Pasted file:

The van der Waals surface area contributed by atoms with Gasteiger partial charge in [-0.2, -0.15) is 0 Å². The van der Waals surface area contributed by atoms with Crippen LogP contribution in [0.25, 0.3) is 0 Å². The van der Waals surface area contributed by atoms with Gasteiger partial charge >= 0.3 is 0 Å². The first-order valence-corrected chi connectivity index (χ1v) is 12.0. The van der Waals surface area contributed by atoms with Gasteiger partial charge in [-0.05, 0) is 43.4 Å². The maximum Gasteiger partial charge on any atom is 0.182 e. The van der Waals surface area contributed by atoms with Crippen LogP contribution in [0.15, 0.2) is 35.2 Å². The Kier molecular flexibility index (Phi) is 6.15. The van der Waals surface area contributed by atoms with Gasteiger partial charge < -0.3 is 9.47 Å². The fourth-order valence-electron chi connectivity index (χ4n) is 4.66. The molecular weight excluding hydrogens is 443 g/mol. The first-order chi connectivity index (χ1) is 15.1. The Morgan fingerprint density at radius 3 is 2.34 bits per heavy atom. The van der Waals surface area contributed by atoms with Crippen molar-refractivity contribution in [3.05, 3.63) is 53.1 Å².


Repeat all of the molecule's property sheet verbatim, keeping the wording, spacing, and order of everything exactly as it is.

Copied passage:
The van der Waals surface area contributed by atoms with Gasteiger partial charge in [-0.2, -0.15) is 0 Å². The van der Waals surface area contributed by atoms with Crippen LogP contribution in [0.25, 0.3) is 0 Å². The van der Waals surface area contributed by atoms with Gasteiger partial charge >= 0.3 is 0 Å². The first-order valence-corrected chi connectivity index (χ1v) is 12.0. The van der Waals surface area contributed by atoms with Gasteiger partial charge in [-0.05, 0) is 43.4 Å². The maximum Gasteiger partial charge on any atom is 0.182 e. The van der Waals surface area contributed by atoms with Crippen LogP contribution in [0.15, 0.2) is 35.2 Å². The Kier molecular flexibility index (Phi) is 6.15. The van der Waals surface area contributed by atoms with Gasteiger partial charge < -0.3 is 9.47 Å². The fourth-order valence-electron chi connectivity index (χ4n) is 4.66. The molecular weight excluding hydrogens is 443 g/mol. The first-order chi connectivity index (χ1) is 15.1. The Morgan fingerprint density at radius 3 is 2.34 bits per heavy atom. The van der Waals surface area contributed by atoms with Crippen molar-refractivity contribution in [3.05, 3.63) is 53.1 Å².